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Slade Hooton medieval settlement and moated site

A Scheduled Monument in Laughton-en-le-Morthen, Rotherham

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Coordinates

Latitude: 53.398 / 53°23'52"N

Longitude: -1.2143 / 1°12'51"W

OS Eastings: 452337.752608

OS Northings: 389303.597157

OS Grid: SK523893

Mapcode National: GBR MYY4.WM

Mapcode Global: WHDDM.9VZF

Entry Name: Slade Hooton medieval settlement and moated site

Scheduled Date: 7 July 1999

Source: Historic England

Source ID: 1016789

English Heritage Legacy ID: 29948

County: Rotherham

Civil Parish: Laughton-en-le-Morthen

Traditional County: Yorkshire

Lieutenancy Area (Ceremonial County): South Yorkshire

Church of England Parish: Laughton-en-le-Morthen and Throapham

Church of England Diocese: Sheffield

Details

The monument includes the earthwork and buried remains of the abandoned areas
of Slade Hooton medieval settlement and a moated site. The monument is
situated on a south facing slope overlooking Hooton Dike, a tributary of the
River Ryton, and is in two areas of protection.
Hotone or Slade Hooton is first mentioned in the Domesday Book of 1086 where
it is documented as part of the manor of Laughton-en-le-Morthen and Troapham.
The land was held by Roger de Busli, one of the largest landholders of the
time. Sometime later in the medieval period two manors were established in
Slade Hooton. Court Rolls indicate that a secular manor was almost certainly
present by 1480. A monastic manor belonging to Roche Abbey is documented in
records dated to 1538. In the late 18th century the secular manor was
purchased by Richard Lumley Savile (later the sixth Earl of Scarbrough). The
monastic manor, together with others, was acquired by Richard Turke but was
sold in 1549 to Robert Saunderson. In 1723 this manor passed to Thomas Lumley
(later the third Earl of Scarbrough). It remains part of the Scarbrough
estate.
The monument survives as a series of earthworks and buried remains to the east
and west of Manor Farm. To the west of the farm the earthworks survive up to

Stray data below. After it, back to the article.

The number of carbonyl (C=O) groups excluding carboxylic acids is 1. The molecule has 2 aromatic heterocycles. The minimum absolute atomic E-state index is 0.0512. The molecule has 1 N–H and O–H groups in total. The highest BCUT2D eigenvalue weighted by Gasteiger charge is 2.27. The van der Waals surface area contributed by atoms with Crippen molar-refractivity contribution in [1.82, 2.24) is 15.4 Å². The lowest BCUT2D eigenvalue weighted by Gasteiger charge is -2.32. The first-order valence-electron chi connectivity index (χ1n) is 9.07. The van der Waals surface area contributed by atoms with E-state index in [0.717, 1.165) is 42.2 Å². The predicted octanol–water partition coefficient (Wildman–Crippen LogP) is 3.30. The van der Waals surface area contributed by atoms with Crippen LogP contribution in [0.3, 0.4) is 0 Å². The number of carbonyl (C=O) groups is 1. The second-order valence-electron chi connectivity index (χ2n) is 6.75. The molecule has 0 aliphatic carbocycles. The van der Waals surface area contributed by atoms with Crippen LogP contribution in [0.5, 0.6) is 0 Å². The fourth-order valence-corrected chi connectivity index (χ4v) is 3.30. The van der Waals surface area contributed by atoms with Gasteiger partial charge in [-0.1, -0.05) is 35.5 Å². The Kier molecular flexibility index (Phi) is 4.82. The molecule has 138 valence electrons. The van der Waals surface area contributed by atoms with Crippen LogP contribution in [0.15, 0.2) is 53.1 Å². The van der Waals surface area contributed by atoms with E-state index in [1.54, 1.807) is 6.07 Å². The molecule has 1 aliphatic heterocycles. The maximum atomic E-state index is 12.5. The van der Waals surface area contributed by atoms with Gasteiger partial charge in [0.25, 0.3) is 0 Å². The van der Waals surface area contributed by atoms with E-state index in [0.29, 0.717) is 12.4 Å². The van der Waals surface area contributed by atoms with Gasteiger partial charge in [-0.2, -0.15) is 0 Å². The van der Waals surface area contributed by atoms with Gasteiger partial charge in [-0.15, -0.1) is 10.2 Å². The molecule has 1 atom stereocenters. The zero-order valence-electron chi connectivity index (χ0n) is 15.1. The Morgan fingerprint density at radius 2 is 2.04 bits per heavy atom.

1m in height and are evident as a row of six platforms which lie side by side
on an east-west alignment. The platforms, which are defined by low banks, are
roughly square in plan and measure between 16m and 20m across. Each platform
is interpreted as the site of a medieval building or toft with the low banks
representing the buried remains of walls. Extending north from each of the
platforms and continuing almost to the edge of the field are rectangular
enclosures or crofts. These are the width of the building platforms and
probably served as gardens for the occupants. Three of the crofts contain
small, sub-rectangular sunken areas which run the width of the enclosure and
measure between 13m and 16m north to south. These are interpreted as crew
yards in which cattle were penned in winter. Running east to west beyond the
northern end of the crofts is a banked terrace which extends across the width
of the area of protection. The terrace is approximately 10m wide, is defined
by a gentle slope along its southern edge and is interpreted as a terraced
track or back lane.
The earthworks adjacent to the eastern boundary of this field have been
degraded slightly by the sinking of a collection chamber approximately 30m
south east from the north eastern corner of the field, and by the laying of
hardcore just inside the field gate. However, the disturbance is minimal and
the earthworks still clearly show the layout of the settlement remains.
The row of house platforms extend in a straight line westwards from Abbey
Lane, indicating that the existing road may originally have continued on this
alignment. A bank running along the southern edge of the scheduling suggests
that a sunken track provided access to the buildings. The southern edge of the
track has been obscured or levelled during the construction of the relatively
modern property to the south.
In the field to the east of Manor Farm, north of Abbey Lane and adjacent to
the western field boundary, is a moated site. This includes a small sub-
rectangular island measuring approximately 8m by 11m which is enclosed by a
`U' shaped ditch. The southern side of the island has suffered some
disturbance, possibly in the form of post-medieval quarrying. This may explain
why the northern arm of the moat is approximately 4m wide and the southern arm
around 8m wide. Narrow channels measuring nearly 3m wide and 0.5m deep extend
from the north west and north east corners of the ditch. These run downslope
and would have acted as drainage channels feeding water to the moat. Although
there is no visible running water close by, a well which is situated on the
southern edge of monument does indicate the availability of ground water and
it may be this which fed both the well and the moat.
The moat is bounded on its east, south and west sides by an external bank
which survives to a height of approximately 0.4m and 11m wide. To the east of